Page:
UK-France fish spat deepens despite Macron-Johnson meeting – .

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UK-France fish spat deepens despite Macron-Johnson meeting – .


French President Emmanuel Macron and British Prime Minister Boris Johnson met privately on Sunday to try to resolve a growing dispute over Channel fisheries – but subsequently the two countries appeared further apart than ever and gave very different versions of the outcome of the meeting.
The post-Brexit dispute over the licensing of fishing in British coastal waters threatens to escalate within days into a damaging French blockade of British boats.

After the 30-minute meeting between Macron and Johnson on the sidelines of a Group of 20 summit in Rome, a senior French official said the two leaders agreed that it was necessary to speak to each other “in a situation of significant tensions ”. He said action should be taken “as soon as possible” to achieve de-escalation.

Britain, however, denied that the leaders had agreed to take action to defuse the spat, saying it was entirely up to France to calm the waters.

The UK government said in a statement that during the meeting Johnson “reiterated his deep concern” over France’s rhetoric and “expressed hope that the French government is defusing itself.”

Johnson spokesman Max Blain said “our position has not changed”.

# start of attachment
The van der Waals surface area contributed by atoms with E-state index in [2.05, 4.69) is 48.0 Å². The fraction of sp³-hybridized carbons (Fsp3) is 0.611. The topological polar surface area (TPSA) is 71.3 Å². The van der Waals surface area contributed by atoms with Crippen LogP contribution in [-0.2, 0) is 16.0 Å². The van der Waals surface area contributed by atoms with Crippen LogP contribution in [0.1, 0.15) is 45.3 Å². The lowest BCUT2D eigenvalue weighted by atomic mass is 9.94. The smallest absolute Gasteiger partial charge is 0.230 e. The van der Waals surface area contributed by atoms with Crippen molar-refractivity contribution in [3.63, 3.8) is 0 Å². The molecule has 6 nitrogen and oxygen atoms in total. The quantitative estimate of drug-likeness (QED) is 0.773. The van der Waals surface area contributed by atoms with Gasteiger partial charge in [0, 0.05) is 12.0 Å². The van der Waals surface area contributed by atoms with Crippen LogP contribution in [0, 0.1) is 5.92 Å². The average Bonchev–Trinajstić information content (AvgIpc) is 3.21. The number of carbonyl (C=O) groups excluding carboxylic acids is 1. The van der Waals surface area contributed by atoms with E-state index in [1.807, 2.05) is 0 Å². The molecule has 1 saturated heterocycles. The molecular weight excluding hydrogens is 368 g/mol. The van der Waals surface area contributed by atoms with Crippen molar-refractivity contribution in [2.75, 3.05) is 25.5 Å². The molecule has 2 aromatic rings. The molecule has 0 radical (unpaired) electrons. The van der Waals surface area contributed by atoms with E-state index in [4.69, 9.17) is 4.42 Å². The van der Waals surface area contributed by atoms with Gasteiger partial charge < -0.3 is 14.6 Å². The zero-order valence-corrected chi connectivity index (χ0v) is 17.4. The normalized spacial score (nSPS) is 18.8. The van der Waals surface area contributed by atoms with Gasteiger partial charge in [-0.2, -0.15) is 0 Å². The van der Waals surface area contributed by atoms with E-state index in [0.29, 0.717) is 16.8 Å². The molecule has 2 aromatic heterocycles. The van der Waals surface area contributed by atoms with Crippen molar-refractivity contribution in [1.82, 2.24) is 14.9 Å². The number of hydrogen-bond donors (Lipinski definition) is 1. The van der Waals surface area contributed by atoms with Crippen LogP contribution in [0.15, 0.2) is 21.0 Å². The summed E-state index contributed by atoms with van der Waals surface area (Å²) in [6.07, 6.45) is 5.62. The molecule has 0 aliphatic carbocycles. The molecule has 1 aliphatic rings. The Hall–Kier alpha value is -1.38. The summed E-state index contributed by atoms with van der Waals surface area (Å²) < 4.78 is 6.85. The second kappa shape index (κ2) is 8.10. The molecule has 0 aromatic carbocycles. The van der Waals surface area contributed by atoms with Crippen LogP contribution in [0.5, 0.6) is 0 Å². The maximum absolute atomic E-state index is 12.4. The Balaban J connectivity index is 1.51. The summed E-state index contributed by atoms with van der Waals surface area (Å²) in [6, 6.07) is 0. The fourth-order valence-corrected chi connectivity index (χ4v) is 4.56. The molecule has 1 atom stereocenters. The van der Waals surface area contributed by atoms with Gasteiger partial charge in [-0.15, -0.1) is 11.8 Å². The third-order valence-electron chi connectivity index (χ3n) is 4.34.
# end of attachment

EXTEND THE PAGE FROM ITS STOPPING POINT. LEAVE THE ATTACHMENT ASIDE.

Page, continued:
“It will be up to the French to decide if they want to walk away from the threats they have been making in recent days,” Blain said.

“Both in our rhetoric and in our actions, we have in no way sought to escalate this. … The de-escalation should come from the French side.

Fishing is a small industry economically, but one which occupies an important symbolic place for maritime nations like Great Britain and France. Britain’s exit from the economic rules of the 27-nation bloc earlier this year means the UK now controls who fishes in its waters.

France claims that some vessels have been refused fishing permits in waters where they have been sailing for a long time. Britain claims to have granted 98% of requests from EU ships, and now the dispute boils down to a few dozen French ships with insufficient papers.

But French European Affairs Minister Clément Beaune on Sunday accused Britain of “targeting” France in a “political choice” and said Britain had violated the Brexit deal agreed to by the two. parts.

“For the whole of the EU, around 90% of the expected licenses have been granted, but all the missing licenses are French,” he tweeted.

Macron stressed to Johnson the need to “honor the commitments” made by the UK and the European Union under the Brexit deal, the French presidency said in a statement.

“We have made specific requests concerning the licenses to be granted to a specific number of vessels” concerning British waters and the Channel Islands of Jersey and Guernsey, added the French official. “We expect them to play by the rules of the game.”

He said France and Britain would have talks “in the hours and days to come” on practical details, with the aim “of easing tensions and stabilizing the situation”.

France has threatened to ban British ships from its ports and to tighten controls on ships and trucks if licenses are not granted by Tuesday.

The official declined to say whether France is still ready to apply the sanctions.

“We are not there yet,” he said. He spoke anonymously in accordance with the practices of the French presidency.

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